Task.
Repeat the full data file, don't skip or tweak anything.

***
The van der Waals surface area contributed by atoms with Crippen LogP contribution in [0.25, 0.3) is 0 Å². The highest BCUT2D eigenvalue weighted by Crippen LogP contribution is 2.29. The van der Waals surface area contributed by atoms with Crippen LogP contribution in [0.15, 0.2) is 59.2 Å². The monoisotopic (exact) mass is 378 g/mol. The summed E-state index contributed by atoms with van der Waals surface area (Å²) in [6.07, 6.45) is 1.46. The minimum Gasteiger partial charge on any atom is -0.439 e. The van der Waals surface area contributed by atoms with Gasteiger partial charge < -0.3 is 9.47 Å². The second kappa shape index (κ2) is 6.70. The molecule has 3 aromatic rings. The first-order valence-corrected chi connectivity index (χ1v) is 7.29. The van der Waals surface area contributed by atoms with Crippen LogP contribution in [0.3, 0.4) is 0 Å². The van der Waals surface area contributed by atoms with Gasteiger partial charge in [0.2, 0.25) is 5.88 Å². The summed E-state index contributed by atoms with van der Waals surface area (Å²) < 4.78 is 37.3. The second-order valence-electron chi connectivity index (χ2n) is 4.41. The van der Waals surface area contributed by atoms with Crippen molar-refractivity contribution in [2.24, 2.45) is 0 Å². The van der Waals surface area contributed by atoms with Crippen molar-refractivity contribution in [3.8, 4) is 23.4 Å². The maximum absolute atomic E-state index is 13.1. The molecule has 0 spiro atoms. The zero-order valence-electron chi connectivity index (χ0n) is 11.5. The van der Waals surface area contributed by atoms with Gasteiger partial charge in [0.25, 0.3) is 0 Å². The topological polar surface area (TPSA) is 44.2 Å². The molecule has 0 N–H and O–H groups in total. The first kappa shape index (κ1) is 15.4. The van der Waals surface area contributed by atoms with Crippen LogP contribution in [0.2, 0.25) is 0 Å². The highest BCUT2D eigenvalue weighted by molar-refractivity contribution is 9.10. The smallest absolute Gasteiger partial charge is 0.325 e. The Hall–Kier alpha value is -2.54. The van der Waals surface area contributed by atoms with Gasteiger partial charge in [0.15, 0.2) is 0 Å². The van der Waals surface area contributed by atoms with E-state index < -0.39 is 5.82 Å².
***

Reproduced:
The van der Waals surface area contributed by atoms with Crippen LogP contribution in [0.25, 0.3) is 0 Å². The highest BCUT2D eigenvalue weighted by Crippen LogP contribution is 2.29. The van der Waals surface area contributed by atoms with Crippen LogP contribution in [0.15, 0.2) is 59.2 Å². The monoisotopic (exact) mass is 378 g/mol. The summed E-state index contributed by atoms with van der Waals surface area (Å²) in [6.07, 6.45) is 1.46. The minimum Gasteiger partial charge on any atom is -0.439 e. The van der Waals surface area contributed by atoms with Gasteiger partial charge < -0.3 is 9.47 Å². The second kappa shape index (κ2) is 6.70. The molecule has 3 aromatic rings. The first-order valence-corrected chi connectivity index (χ1v) is 7.29. The van der Waals surface area contributed by atoms with Crippen LogP contribution in [0.3, 0.4) is 0 Å². The van der Waals surface area contributed by atoms with Gasteiger partial charge in [0.2, 0.25) is 5.88 Å². The summed E-state index contributed by atoms with van der Waals surface area (Å²) < 4.78 is 37.3. The second-order valence-electron chi connectivity index (χ2n) is 4.41. The van der Waals surface area contributed by atoms with Crippen molar-refractivity contribution in [2.24, 2.45) is 0 Å². The van der Waals surface area contributed by atoms with Crippen molar-refractivity contribution in [3.8, 4) is 23.4 Å². The maximum absolute atomic E-state index is 13.1. The molecule has 0 spiro atoms. The zero-order valence-electron chi connectivity index (χ0n) is 11.5. The van der Waals surface area contributed by atoms with Gasteiger partial charge in [0.25, 0.3) is 0 Å². The topological polar surface area (TPSA) is 44.2 Å². The molecule has 0 N–H and O–H groups in total. The first kappa shape index (κ1) is 15.4. The van der Waals surface area contributed by atoms with Crippen LogP contribution in [0.2, 0.25) is 0 Å². The highest BCUT2D eigenvalue weighted by molar-refractivity contribution is 9.10. The smallest absolute Gasteiger partial charge is 0.325 e. The Hall–Kier alpha value is -2.54. The van der Waals surface area contributed by atoms with Gasteiger partial charge in [0.15, 0.2) is 0 Å². The van der Waals surface area contributed by atoms with E-state index < -0.39 is 5.82 Å².